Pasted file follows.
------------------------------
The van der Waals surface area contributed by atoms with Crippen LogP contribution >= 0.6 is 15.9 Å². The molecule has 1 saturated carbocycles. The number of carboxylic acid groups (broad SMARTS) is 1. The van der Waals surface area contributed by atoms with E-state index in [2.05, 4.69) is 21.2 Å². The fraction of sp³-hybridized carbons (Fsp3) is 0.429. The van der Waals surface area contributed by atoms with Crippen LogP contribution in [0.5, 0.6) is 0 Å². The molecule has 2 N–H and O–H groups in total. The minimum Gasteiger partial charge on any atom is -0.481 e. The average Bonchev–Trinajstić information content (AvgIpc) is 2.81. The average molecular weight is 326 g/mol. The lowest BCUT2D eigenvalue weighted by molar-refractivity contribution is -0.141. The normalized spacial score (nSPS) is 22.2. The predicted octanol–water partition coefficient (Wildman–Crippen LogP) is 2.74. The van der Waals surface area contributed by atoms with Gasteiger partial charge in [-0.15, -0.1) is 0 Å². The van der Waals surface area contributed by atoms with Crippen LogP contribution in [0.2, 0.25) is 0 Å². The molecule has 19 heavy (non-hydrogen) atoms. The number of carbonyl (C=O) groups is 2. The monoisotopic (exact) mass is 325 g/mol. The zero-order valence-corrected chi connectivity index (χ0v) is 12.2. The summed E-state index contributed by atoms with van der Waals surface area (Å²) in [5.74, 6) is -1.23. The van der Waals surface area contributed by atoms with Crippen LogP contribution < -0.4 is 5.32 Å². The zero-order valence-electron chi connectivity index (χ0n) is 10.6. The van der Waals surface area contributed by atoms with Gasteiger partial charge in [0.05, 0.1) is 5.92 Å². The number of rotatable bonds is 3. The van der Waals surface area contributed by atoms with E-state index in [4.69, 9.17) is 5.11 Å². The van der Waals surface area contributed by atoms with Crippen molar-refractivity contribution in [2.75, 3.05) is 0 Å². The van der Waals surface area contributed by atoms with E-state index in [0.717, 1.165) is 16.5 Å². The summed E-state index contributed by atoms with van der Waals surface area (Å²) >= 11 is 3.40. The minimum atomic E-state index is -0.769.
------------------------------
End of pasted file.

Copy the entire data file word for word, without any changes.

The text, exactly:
The van der Waals surface area contributed by atoms with Crippen LogP contribution >= 0.6 is 15.9 Å². The molecule has 1 saturated carbocycles. The number of carboxylic acid groups (broad SMARTS) is 1. The van der Waals surface area contributed by atoms with E-state index in [2.05, 4.69) is 21.2 Å². The fraction of sp³-hybridized carbons (Fsp3) is 0.429. The van der Waals surface area contributed by atoms with Crippen LogP contribution in [0.5, 0.6) is 0 Å². The molecule has 2 N–H and O–H groups in total. The minimum Gasteiger partial charge on any atom is -0.481 e. The average Bonchev–Trinajstić information content (AvgIpc) is 2.81. The average molecular weight is 326 g/mol. The lowest BCUT2D eigenvalue weighted by molar-refractivity contribution is -0.141. The normalized spacial score (nSPS) is 22.2. The predicted octanol–water partition coefficient (Wildman–Crippen LogP) is 2.74. The van der Waals surface area contributed by atoms with Gasteiger partial charge in [-0.15, -0.1) is 0 Å². The van der Waals surface area contributed by atoms with Crippen LogP contribution in [0.2, 0.25) is 0 Å². The molecule has 19 heavy (non-hydrogen) atoms. The number of carbonyl (C=O) groups is 2. The monoisotopic (exact) mass is 325 g/mol. The zero-order valence-corrected chi connectivity index (χ0v) is 12.2. The summed E-state index contributed by atoms with van der Waals surface area (Å²) in [5.74, 6) is -1.23. The van der Waals surface area contributed by atoms with Crippen LogP contribution < -0.4 is 5.32 Å². The zero-order valence-electron chi connectivity index (χ0n) is 10.6. The van der Waals surface area contributed by atoms with Gasteiger partial charge in [0.05, 0.1) is 5.92 Å². The number of rotatable bonds is 3. The van der Waals surface area contributed by atoms with E-state index in [4.69, 9.17) is 5.11 Å². The van der Waals surface area contributed by atoms with Crippen molar-refractivity contribution in [2.75, 3.05) is 0 Å². The van der Waals surface area contributed by atoms with E-state index in [0.717, 1.165) is 16.5 Å². The summed E-state index contributed by atoms with van der Waals surface area (Å²) >= 11 is 3.40. The minimum atomic E-state index is -0.769.